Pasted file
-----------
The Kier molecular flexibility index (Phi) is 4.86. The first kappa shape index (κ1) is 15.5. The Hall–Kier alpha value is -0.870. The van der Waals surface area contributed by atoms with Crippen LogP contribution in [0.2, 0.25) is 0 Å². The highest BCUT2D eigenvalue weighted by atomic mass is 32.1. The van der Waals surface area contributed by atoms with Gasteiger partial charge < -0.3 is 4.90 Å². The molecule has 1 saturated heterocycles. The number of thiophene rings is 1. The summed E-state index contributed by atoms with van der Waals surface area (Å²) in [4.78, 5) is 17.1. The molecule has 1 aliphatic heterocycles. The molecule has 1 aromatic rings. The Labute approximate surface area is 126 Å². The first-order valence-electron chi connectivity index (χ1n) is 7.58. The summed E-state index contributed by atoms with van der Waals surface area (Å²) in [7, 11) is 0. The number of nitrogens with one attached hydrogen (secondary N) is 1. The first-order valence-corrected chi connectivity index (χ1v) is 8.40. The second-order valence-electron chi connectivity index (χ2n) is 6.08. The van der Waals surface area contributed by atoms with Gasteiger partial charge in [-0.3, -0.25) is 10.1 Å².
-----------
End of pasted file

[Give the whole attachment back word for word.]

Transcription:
The Kier molecular flexibility index (Phi) is 4.86. The first kappa shape index (κ1) is 15.5. The Hall–Kier alpha value is -0.870. The van der Waals surface area contributed by atoms with Crippen LogP contribution in [0.2, 0.25) is 0 Å². The highest BCUT2D eigenvalue weighted by atomic mass is 32.1. The van der Waals surface area contributed by atoms with Gasteiger partial charge < -0.3 is 4.90 Å². The molecule has 1 saturated heterocycles. The number of thiophene rings is 1. The summed E-state index contributed by atoms with van der Waals surface area (Å²) in [4.78, 5) is 17.1. The molecule has 1 aliphatic heterocycles. The molecule has 1 aromatic rings. The Labute approximate surface area is 126 Å². The first-order valence-electron chi connectivity index (χ1n) is 7.58. The summed E-state index contributed by atoms with van der Waals surface area (Å²) in [7, 11) is 0. The number of nitrogens with one attached hydrogen (secondary N) is 1. The first-order valence-corrected chi connectivity index (χ1v) is 8.40. The second-order valence-electron chi connectivity index (χ2n) is 6.08. The van der Waals surface area contributed by atoms with Gasteiger partial charge in [-0.3, -0.25) is 10.1 Å².